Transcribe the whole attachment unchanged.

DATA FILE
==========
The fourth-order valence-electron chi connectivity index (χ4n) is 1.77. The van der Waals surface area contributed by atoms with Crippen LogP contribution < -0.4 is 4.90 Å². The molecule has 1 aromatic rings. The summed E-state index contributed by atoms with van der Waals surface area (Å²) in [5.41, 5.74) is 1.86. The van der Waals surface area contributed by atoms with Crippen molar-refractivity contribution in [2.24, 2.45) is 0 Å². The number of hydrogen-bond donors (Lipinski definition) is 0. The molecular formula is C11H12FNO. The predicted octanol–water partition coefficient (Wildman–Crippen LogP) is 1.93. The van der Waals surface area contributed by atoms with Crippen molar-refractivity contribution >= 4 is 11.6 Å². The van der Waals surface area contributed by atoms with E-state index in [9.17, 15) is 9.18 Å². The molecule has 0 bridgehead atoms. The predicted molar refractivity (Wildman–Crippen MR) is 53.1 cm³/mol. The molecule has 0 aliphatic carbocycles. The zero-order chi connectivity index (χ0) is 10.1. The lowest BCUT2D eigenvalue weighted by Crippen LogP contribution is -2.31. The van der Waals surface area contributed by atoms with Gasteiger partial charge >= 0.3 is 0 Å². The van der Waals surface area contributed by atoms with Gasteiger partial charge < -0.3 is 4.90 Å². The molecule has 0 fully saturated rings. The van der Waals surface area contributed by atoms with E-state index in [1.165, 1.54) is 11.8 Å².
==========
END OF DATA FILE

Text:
The fourth-order valence-electron chi connectivity index (χ4n) is 1.77. The van der Waals surface area contributed by atoms with Crippen LogP contribution < -0.4 is 4.90 Å². The molecule has 1 aromatic rings. The summed E-state index contributed by atoms with van der Waals surface area (Å²) in [5.41, 5.74) is 1.86. The van der Waals surface area contributed by atoms with Crippen molar-refractivity contribution in [2.24, 2.45) is 0 Å². The number of hydrogen-bond donors (Lipinski definition) is 0. The molecular formula is C11H12FNO. The predicted octanol–water partition coefficient (Wildman–Crippen LogP) is 1.93. The van der Waals surface area contributed by atoms with Crippen molar-refractivity contribution >= 4 is 11.6 Å². The van der Waals surface area contributed by atoms with E-state index in [9.17, 15) is 9.18 Å². The molecule has 0 bridgehead atoms. The predicted molar refractivity (Wildman–Crippen MR) is 53.1 cm³/mol. The molecule has 0 aliphatic carbocycles. The zero-order chi connectivity index (χ0) is 10.1. The lowest BCUT2D eigenvalue weighted by Crippen LogP contribution is -2.31. The van der Waals surface area contributed by atoms with Gasteiger partial charge >= 0.3 is 0 Å². The van der Waals surface area contributed by atoms with Gasteiger partial charge < -0.3 is 4.90 Å². The molecule has 0 fully saturated rings. The van der Waals surface area contributed by atoms with E-state index in [1.165, 1.54) is 11.8 Å².